When your stack gets below twenty big blinds, you have to use it or lose it. And by use it, I mean put some pressure on while you still can. That pro with sixty or eighty big blinds does not want to double you up if they can avoid it. Don’t give them a chance to outplay you on the flop, or out flop you, get the money in now or just fold. 

Pros will avoid you if they know that you are going to shove all-in with a short stack. They’ll tend to only play when they have a hand that can call your all-in, because they follow the same advice I offered earlier. They avoid coin flip situations in tournaments where they are a huge favorite against the field and try to keep their variance low. You can use that to your advantage by applying pressure while you still have enough chips to do it, rather than blinding down to nothing and getting called when you finally get a hand you like. 

Use the pros to your advantage

In my book Short Stack Ninja, there is a section on playing a stack that is below five big blinds. Most people just wait for a hand and shove all-in, but the pros don’t play this way at all. I don’t have space here to share the whole chapter, but there is one important point that will help when dealing with pros – they may work with you. 

I know, it sounds odd. But it’s actually quite common. It’s called “implied collusion” and don’t let the name scare you, it’s not unethical in any way. Implied collusion simply means that you understand what your opponent is likely to do, and they know that you know this too and you are both making the play that is best for you, but which punishes other players. 

Let’s look at a quick example. You have four big blinds in the small blind and you are dealt Ace-Nine suited. The action folds around to a strong player in middle position who raises to 2.1 big blinds. The button, a weaker player, calls. Now what do you do? If you go all-in, the pro will never fold, and will usually call, which will cause the weaker player on the button to call as well. This might seem good, but it’s not nearly as good as your other option. 

If you reraise the minimum amount, to 3.2 big blinds, saving less than one big blind, it will be cheaper for the original raiser to reraise and chase out the button who will abandon the 2.1 big blinds they have in the pot. It opens up the betting for the raiser to raise whatever amount they think will cause the button to fold. Then you call, and you only have to beat one player to triple your stack, which is pretty good odds with a suited ace against a middle position opening range. 

This is a play that most pros understand, and something you can use with them. In fact, it’s about the only time you should be happy that a pro is at your table. 

Information is more valuable than you think

A common mistake, and the one that is the easiest for pros to exploit, is when players give away information in exchange for small amounts of equity. The easiest example is with bet sizing. At home, your local players may not always know how to exploit the information you give away with your bet sizes, but a pro at the WSOP will know exactly what to do with it, and you won’t like it.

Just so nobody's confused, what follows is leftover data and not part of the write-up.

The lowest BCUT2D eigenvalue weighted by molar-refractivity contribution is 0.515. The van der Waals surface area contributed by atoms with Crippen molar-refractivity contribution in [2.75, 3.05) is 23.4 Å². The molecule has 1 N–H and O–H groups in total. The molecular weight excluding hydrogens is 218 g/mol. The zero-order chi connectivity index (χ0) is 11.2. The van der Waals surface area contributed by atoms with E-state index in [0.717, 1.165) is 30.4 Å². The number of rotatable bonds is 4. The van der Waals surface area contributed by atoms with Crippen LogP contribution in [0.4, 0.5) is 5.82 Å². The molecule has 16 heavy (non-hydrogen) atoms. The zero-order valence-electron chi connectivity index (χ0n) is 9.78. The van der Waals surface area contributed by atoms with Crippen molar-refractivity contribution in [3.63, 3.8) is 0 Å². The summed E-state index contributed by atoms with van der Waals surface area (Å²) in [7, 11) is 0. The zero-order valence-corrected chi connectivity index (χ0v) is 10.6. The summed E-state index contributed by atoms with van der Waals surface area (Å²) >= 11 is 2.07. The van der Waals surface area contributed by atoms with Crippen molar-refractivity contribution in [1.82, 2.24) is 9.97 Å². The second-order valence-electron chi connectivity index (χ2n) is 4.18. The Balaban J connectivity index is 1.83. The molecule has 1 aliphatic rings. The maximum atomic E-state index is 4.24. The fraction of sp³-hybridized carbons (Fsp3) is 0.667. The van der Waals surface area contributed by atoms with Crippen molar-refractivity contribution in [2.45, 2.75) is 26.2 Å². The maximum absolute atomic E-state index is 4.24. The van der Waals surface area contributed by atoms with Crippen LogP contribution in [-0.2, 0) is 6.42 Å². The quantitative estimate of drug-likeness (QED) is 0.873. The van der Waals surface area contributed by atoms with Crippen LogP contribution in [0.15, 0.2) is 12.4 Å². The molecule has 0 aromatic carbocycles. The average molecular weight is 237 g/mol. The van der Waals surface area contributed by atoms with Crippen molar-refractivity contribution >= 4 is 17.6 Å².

If you bet smaller with one type of hand, and bigger with another, the pro will be watching. And they will not forget, because you have just labeled yourself as their favorite food. Remember when I talked about how pros avoid coin flips and situations where they might go broke? Well there is no better spot for them than when they know you will fold because of your bet sizing. Stealing the pot when they know you won’t put up a fight is a zero risk way to gain chips, so they are always on the lookout for it. 

To combat this, you must play your entire range the same way. Any hand that you will raise, raise the same sizing. So don’t worry about your hand except to decide if you want to raise or not. Then, if you are going to bet or raise, think about what size would be best with your whole range. Treat it as if there is a rule that you can only bet one size in this exact situation, and you have to choose it now and then use that same size any time you want to bet in a similar spot for the rest of your poker career. 

If you do this, betting the size you would always bet, they can’t use your bet sizing to abuse you. And if you also treat whether you will bet or not the same way, betting if you want to always bet in this spot or checking if you want to always check, you’ll stop most of the information leaks that are a recreational player’s downfall against strong pros. 

In the next article, which I’ll publish in a few days, we’ll talk a lot more about how to hide information from the pros and play in a way that makes life much harder for them.